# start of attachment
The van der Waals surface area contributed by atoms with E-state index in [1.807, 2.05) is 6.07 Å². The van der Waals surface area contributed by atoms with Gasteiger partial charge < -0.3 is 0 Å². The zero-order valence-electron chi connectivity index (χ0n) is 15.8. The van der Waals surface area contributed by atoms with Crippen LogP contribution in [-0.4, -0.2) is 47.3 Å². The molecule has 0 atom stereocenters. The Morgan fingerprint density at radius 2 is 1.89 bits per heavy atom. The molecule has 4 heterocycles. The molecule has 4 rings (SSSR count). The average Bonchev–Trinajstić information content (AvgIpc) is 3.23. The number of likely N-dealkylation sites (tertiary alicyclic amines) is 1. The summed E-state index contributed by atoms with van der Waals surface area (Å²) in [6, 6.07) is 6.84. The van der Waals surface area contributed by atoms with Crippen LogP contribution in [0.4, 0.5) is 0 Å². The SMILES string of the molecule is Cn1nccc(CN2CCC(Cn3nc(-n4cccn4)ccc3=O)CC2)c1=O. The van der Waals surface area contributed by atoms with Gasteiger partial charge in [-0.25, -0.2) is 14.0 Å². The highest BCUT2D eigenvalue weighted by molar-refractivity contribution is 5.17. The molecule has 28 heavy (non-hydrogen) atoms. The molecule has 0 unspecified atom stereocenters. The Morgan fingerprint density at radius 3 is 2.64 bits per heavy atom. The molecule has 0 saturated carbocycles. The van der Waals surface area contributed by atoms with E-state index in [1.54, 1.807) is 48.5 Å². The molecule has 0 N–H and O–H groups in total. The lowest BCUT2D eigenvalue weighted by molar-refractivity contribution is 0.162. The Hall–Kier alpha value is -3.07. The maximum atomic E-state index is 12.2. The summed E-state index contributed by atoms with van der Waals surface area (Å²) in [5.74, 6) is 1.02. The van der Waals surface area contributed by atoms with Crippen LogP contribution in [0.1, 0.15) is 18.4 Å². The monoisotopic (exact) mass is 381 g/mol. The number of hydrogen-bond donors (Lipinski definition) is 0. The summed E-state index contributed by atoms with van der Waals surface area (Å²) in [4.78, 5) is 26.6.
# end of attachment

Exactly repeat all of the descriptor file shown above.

The van der Waals surface area contributed by atoms with E-state index in [1.807, 2.05) is 6.07 Å². The van der Waals surface area contributed by atoms with Gasteiger partial charge < -0.3 is 0 Å². The zero-order valence-electron chi connectivity index (χ0n) is 15.8. The van der Waals surface area contributed by atoms with Crippen LogP contribution in [-0.4, -0.2) is 47.3 Å². The molecule has 0 atom stereocenters. The Morgan fingerprint density at radius 2 is 1.89 bits per heavy atom. The molecule has 4 heterocycles. The molecule has 4 rings (SSSR count). The average Bonchev–Trinajstić information content (AvgIpc) is 3.23. The number of likely N-dealkylation sites (tertiary alicyclic amines) is 1. The summed E-state index contributed by atoms with van der Waals surface area (Å²) in [6, 6.07) is 6.84. The van der Waals surface area contributed by atoms with Crippen LogP contribution in [0.4, 0.5) is 0 Å². The SMILES string of the molecule is Cn1nccc(CN2CCC(Cn3nc(-n4cccn4)ccc3=O)CC2)c1=O. The van der Waals surface area contributed by atoms with Gasteiger partial charge in [-0.25, -0.2) is 14.0 Å². The highest BCUT2D eigenvalue weighted by molar-refractivity contribution is 5.17. The molecule has 28 heavy (non-hydrogen) atoms. The molecule has 0 unspecified atom stereocenters. The Morgan fingerprint density at radius 3 is 2.64 bits per heavy atom. The molecule has 0 saturated carbocycles. The van der Waals surface area contributed by atoms with E-state index in [1.54, 1.807) is 48.5 Å². The molecule has 0 N–H and O–H groups in total. The lowest BCUT2D eigenvalue weighted by molar-refractivity contribution is 0.162. The Hall–Kier alpha value is -3.07. The maximum atomic E-state index is 12.2. The summed E-state index contributed by atoms with van der Waals surface area (Å²) in [5.74, 6) is 1.02. The van der Waals surface area contributed by atoms with Crippen LogP contribution in [0.1, 0.15) is 18.4 Å². The monoisotopic (exact) mass is 381 g/mol. The number of hydrogen-bond donors (Lipinski definition) is 0. The summed E-state index contributed by atoms with van der Waals surface area (Å²) in [4.78, 5) is 26.6.